The era of “Jacksonian democracy” commenced in Montclair as the 2012-16 township council under Mayor Robert Jackson got to work in its first conference meeting last night. Rather than only having combined conference and regular meetings on the same evening, the new council is holding separate conference meetings alternatively between regular meetings, though conference pre-meetings before regular meetings will continue.
The agenda included reports from the council subcommittees and township administrators. Mayor Jackson explained to the members of the public in attendance that he was hoping the new format would be more efficient.
The evening began, though, with a look at dissolving the Montclair Parking Authority (MPA) and replacing it with a public utility. Mayor Jackson, who has studied the parking issue in a subcommittee that includes Councilor-at-Large Rich McMahon and Third Ward Councilor Sean Spiller, is interested in leveraging the parking assets of Montclair as a catalyst for economic development. He noted, though, that the MPA is not entirely on the same page, and so he proposed a parking utility working with a separate entity for economic development as an option. “I think that we need to move ahead in a different path,” he said.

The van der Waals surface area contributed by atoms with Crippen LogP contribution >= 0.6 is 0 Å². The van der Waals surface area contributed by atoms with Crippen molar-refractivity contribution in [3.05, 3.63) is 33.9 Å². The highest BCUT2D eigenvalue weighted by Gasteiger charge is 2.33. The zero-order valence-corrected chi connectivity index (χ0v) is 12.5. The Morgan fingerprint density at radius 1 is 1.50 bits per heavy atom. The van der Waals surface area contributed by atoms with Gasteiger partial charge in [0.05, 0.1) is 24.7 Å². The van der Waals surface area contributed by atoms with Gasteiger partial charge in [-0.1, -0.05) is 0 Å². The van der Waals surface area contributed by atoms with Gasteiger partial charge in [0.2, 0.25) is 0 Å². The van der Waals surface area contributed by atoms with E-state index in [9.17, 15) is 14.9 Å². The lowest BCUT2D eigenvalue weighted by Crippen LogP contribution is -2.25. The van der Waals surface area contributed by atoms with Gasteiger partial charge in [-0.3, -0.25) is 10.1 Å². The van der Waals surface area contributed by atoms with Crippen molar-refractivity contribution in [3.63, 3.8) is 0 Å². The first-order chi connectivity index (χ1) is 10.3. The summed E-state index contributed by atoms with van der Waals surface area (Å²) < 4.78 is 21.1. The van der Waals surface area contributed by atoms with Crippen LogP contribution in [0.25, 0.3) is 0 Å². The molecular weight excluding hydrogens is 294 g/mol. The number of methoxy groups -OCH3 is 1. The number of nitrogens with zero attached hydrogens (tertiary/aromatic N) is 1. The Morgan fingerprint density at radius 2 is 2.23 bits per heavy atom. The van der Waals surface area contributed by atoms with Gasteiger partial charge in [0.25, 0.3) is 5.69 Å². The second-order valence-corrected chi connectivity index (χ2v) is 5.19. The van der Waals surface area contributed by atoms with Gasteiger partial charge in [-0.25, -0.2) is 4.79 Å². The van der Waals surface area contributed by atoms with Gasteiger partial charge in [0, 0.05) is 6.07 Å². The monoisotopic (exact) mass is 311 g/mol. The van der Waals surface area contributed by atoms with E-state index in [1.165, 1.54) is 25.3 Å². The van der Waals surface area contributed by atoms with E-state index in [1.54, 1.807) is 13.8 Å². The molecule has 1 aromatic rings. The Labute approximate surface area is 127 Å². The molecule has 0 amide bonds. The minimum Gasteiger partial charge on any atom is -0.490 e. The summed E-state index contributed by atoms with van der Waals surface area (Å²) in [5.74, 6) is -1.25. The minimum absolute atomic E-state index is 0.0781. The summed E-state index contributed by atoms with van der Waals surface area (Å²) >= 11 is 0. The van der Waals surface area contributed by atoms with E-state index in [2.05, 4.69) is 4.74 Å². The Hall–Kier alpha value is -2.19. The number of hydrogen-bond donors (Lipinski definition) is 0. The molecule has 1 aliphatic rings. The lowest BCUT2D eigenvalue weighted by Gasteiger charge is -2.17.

Other councilors concurred that the MPA isn’t working for the best interests of the town. Deputy Mayor Robert Russo offered an anecdote of an ice cream parlor on Bloomfield Avenue with three spaces in front of his eatery, each with a broken meter, as an example of lost economic activity. Second Ward Councilor Robin Schlager complained about the Muni meters in Upper Montclair Plaza being impossible to figure out. “Maybe we do need to look a utility or another option,” she said.
The council also dealt with unfinished business from the previous administration and council, allowing Township Manager Marc Dashield and Township Attorney Ira Karasick to take the lead on various occasions. Regarding the redevelopment of the DCH property, Karasick informed the council that it had to reach an agreement with the developer, Montclair Acquisition Partners (MAP), which seeks a payment in lieu of taxes (PILOT) agreement. The number of buildings on multiple lots, Karasick advised, might require specific PILOT agreements for each lot. The developers of the proposed assisted living facility (ALF) on the site of the Church Street parking lot are also seeking a PILOT agreement, which would involve only one agreement, but the council must wait on that pending the outcome of developer Dick Grabowsky’s suit against the township for approving the ALF so quickly.
“They’d love to get their shovels in the ground sooner,” he said of both developers. “Also, the approval of these agreements kind of helps them finance them.”
Karasick told the council that it was up to them to analyze the financials to determine the best deal from the township. Mayor Jackson noted that a PILOT agreement would allow Montclair to keep 95 percent of fees paid with five percent for the county, compared to a ratio less beneficial to Montclair if taxes are paid instead. Fourth Ward Councilor Renée Baskerville expressed concern that PILOT agreements would not be honored in light of the difficulties in collecting earlier payments.